To Rumanuja, the soul is a knowing subject and unique centre of experience. He discusses this in his commentary on the Vedānta Sūtra II. 3.19. Jnata eva. He raises the question of the soul's essential nature. He repudiates the view of Sāṅkhya that its essential nature is constituted by mere intelligence and also the Vaiśeṣika view that it is essentially non-intelligent and that intelligence is merely an adventitious quality. He finally establishes the view that the self is essentially a knower or knowing subject, supporting the view by reference to scriptural texts. Knowledge or Jnāna is the peculiar attribute of the Jīva, This Jńāna is what is called Dharmabhūta Jńāna or attributive consciousness. Attributive consciousness consists in the Jīva being the subject and a self-luminous substance. It is of the nature of substance-attribute. It is that which
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transcends objects. In the case of Īṣvara attributive consciousness is eternal and all-pervasive (nitya and vibhu) whereas it is obscured in the case of the individual selves (tirohitam).
The scriptural statements to which Ramanuja refers in support are "He, who perceives "I smell this' is the atma: the nose is for smelling" (Chandogya VIII. 12.4) "He sees with the mind [the-attribute jńāna) these noble qualities that are in Brahma-world and rejoices" (Ibid verse 5). "He is the atma. The Purusa, who is a knower, shining, and who abides within the heart in the midst of the senses, is the ātmā" (Brihad VI .. 3.7). "This Purusa ever knows. He is indeed a seer, hearer, smeller, taster, thinker, knower, doer, a shining ātmā, a purusa" (Prasna IV-9).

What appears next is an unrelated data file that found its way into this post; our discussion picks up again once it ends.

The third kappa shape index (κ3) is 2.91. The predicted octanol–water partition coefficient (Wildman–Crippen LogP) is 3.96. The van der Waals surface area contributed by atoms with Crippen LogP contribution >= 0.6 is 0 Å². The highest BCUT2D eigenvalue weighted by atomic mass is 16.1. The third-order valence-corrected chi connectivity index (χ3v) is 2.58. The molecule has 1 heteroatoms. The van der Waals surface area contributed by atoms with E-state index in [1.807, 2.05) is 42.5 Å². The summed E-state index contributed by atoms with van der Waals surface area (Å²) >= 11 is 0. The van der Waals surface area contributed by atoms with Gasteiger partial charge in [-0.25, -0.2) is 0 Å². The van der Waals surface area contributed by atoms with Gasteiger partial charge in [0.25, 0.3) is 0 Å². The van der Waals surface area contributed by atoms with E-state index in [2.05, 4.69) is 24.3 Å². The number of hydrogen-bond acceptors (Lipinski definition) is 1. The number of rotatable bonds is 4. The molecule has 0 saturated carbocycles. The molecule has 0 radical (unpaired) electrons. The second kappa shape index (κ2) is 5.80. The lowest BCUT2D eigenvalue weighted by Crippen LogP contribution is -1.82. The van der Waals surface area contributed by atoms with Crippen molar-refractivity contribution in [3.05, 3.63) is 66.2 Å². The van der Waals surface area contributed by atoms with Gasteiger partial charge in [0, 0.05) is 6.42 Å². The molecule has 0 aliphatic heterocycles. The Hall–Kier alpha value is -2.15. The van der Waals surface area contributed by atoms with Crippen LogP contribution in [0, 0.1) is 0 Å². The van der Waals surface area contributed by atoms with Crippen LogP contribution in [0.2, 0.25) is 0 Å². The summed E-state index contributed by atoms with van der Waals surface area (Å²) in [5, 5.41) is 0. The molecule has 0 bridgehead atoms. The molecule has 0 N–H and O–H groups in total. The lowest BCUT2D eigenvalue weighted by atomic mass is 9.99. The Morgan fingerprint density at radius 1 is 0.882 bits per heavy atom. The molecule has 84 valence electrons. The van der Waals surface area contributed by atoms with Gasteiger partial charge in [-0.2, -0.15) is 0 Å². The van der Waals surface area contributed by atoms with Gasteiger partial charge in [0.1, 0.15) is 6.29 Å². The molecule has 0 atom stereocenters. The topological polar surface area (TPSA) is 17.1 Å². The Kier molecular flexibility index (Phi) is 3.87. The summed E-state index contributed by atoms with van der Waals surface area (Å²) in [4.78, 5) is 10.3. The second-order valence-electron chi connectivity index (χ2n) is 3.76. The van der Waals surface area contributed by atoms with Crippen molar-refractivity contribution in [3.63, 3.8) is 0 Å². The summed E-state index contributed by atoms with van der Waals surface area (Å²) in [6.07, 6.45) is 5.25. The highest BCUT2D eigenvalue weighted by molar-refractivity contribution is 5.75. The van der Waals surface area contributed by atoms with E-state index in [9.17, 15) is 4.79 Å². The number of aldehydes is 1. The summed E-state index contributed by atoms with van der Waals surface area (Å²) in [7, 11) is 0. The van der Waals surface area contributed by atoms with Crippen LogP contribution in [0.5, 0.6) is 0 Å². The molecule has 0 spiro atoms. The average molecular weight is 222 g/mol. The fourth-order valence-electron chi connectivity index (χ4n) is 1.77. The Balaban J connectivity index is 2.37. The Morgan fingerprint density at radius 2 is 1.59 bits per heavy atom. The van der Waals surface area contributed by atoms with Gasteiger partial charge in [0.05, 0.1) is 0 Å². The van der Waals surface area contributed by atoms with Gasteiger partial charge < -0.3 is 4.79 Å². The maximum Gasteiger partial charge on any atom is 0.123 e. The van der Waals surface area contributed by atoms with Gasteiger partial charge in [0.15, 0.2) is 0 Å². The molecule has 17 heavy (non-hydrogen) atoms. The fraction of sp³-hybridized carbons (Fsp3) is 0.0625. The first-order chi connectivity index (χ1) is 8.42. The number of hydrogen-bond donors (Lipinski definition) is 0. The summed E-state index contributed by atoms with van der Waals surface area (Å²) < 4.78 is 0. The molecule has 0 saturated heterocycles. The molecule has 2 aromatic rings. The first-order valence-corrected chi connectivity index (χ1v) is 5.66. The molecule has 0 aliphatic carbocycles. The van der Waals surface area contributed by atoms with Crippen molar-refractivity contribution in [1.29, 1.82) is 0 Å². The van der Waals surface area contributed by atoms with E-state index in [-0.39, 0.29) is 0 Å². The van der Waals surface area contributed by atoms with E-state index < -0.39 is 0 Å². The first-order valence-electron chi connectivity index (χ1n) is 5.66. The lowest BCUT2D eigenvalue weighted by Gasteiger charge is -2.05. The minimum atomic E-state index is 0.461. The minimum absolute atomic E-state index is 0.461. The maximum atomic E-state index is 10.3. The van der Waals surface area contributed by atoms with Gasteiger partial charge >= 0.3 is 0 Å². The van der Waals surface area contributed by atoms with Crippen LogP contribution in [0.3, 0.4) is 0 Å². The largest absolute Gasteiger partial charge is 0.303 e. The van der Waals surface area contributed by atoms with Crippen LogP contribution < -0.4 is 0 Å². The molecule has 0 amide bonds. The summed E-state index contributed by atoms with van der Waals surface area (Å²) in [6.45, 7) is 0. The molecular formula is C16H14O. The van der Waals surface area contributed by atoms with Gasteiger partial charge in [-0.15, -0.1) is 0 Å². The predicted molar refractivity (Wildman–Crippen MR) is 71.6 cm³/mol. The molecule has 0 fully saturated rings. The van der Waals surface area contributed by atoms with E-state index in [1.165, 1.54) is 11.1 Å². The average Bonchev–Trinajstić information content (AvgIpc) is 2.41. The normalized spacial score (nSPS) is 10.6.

The soul is also an agent (Kartā). This is indicated by his volitional experience (Kartṛtvam sankalpa jnnānāsrayatvam) Ramanuja makes the idea of volitional responsibility of the Jīva clear. Out of this emanates the Jīva's moral and social responsibility. In his commentary on the Sūtra Kartā Sāstrāṛthavatvat which means "(The soul is) an agent, on account of scripture (thus) having a purport'. Ramanuja writes: "The self only is an agent, not the guṇas, because thus only scripture has a meaning. For the spiritual injunctions, such as "he who desires the heavenly world is to sacrifice, he who desires release is to meditate on Brahman: and similar ones enjoin action on him only who will enjoy the fruit of the action-whether the heavenly world or release, or anything else. If a non-sentient thing were the agent, the injunction would not be addressed to another being (viz., to an intelligent being-to whom it actually is addressed). The term 'śāstra', scriptural injunction and commanding, means impelling to action. But spiritual injunctions impel to action through giving' rise to a certain conception (in the mind of the being addressed), and the non-sentient pradhāna cannot be made to